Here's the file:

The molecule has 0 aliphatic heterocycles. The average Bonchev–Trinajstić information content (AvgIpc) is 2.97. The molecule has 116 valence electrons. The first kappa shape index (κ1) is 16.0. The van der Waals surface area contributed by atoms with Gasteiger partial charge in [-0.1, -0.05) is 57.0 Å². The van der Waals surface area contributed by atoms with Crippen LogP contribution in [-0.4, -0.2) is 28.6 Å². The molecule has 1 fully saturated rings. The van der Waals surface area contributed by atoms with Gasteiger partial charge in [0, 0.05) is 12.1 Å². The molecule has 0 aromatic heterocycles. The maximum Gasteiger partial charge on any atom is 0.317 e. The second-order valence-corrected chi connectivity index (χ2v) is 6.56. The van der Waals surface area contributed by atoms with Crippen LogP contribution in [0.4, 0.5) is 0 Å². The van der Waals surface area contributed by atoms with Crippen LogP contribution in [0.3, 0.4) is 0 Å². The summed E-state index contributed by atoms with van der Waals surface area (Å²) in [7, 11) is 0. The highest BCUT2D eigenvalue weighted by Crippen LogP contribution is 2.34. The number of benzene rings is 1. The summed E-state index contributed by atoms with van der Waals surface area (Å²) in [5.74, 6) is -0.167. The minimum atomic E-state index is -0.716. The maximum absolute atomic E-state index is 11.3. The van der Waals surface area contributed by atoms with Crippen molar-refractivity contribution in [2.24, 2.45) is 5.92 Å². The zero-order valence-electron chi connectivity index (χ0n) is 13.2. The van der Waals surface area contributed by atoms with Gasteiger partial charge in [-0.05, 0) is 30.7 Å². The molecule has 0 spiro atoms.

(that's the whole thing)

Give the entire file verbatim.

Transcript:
The molecule has 0 aliphatic heterocycles. The average Bonchev–Trinajstić information content (AvgIpc) is 2.97. The molecule has 116 valence electrons. The first kappa shape index (κ1) is 16.0. The van der Waals surface area contributed by atoms with Gasteiger partial charge in [-0.1, -0.05) is 57.0 Å². The van der Waals surface area contributed by atoms with Crippen LogP contribution in [-0.4, -0.2) is 28.6 Å². The molecule has 1 fully saturated rings. The van der Waals surface area contributed by atoms with Gasteiger partial charge in [0, 0.05) is 12.1 Å². The molecule has 0 aromatic heterocycles. The maximum Gasteiger partial charge on any atom is 0.317 e. The second-order valence-corrected chi connectivity index (χ2v) is 6.56. The van der Waals surface area contributed by atoms with Crippen LogP contribution in [0.4, 0.5) is 0 Å². The van der Waals surface area contributed by atoms with Crippen LogP contribution in [0.3, 0.4) is 0 Å². The summed E-state index contributed by atoms with van der Waals surface area (Å²) in [7, 11) is 0. The highest BCUT2D eigenvalue weighted by Crippen LogP contribution is 2.34. The number of benzene rings is 1. The summed E-state index contributed by atoms with van der Waals surface area (Å²) in [5.74, 6) is -0.167. The minimum atomic E-state index is -0.716. The maximum absolute atomic E-state index is 11.3. The van der Waals surface area contributed by atoms with Crippen molar-refractivity contribution in [2.24, 2.45) is 5.92 Å². The zero-order valence-electron chi connectivity index (χ0n) is 13.2. The van der Waals surface area contributed by atoms with Gasteiger partial charge in [-0.05, 0) is 30.7 Å². The molecule has 0 spiro atoms.